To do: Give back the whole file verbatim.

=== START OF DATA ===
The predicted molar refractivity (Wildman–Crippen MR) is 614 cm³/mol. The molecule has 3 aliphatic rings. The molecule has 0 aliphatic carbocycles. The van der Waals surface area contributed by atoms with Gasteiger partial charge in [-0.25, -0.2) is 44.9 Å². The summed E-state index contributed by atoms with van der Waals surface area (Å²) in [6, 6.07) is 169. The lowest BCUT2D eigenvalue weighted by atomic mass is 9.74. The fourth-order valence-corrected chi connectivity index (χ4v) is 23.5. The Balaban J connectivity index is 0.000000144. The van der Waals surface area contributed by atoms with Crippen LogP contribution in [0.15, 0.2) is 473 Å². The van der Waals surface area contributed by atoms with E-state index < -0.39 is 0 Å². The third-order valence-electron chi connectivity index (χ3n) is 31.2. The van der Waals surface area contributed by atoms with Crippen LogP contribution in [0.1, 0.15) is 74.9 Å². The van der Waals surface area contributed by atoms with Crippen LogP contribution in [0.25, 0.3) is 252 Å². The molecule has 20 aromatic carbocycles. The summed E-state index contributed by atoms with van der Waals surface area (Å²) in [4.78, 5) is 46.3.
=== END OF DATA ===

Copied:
The predicted molar refractivity (Wildman–Crippen MR) is 614 cm³/mol. The molecule has 3 aliphatic rings. The molecule has 0 aliphatic carbocycles. The van der Waals surface area contributed by atoms with Gasteiger partial charge in [-0.25, -0.2) is 44.9 Å². The summed E-state index contributed by atoms with van der Waals surface area (Å²) in [6, 6.07) is 169. The lowest BCUT2D eigenvalue weighted by atomic mass is 9.74. The fourth-order valence-corrected chi connectivity index (χ4v) is 23.5. The Balaban J connectivity index is 0.000000144. The van der Waals surface area contributed by atoms with Crippen LogP contribution in [0.15, 0.2) is 473 Å². The van der Waals surface area contributed by atoms with E-state index < -0.39 is 0 Å². The third-order valence-electron chi connectivity index (χ3n) is 31.2. The van der Waals surface area contributed by atoms with Crippen LogP contribution in [0.1, 0.15) is 74.9 Å². The van der Waals surface area contributed by atoms with Crippen LogP contribution in [0.25, 0.3) is 252 Å². The molecule has 20 aromatic carbocycles. The summed E-state index contributed by atoms with van der Waals surface area (Å²) in [4.78, 5) is 46.3.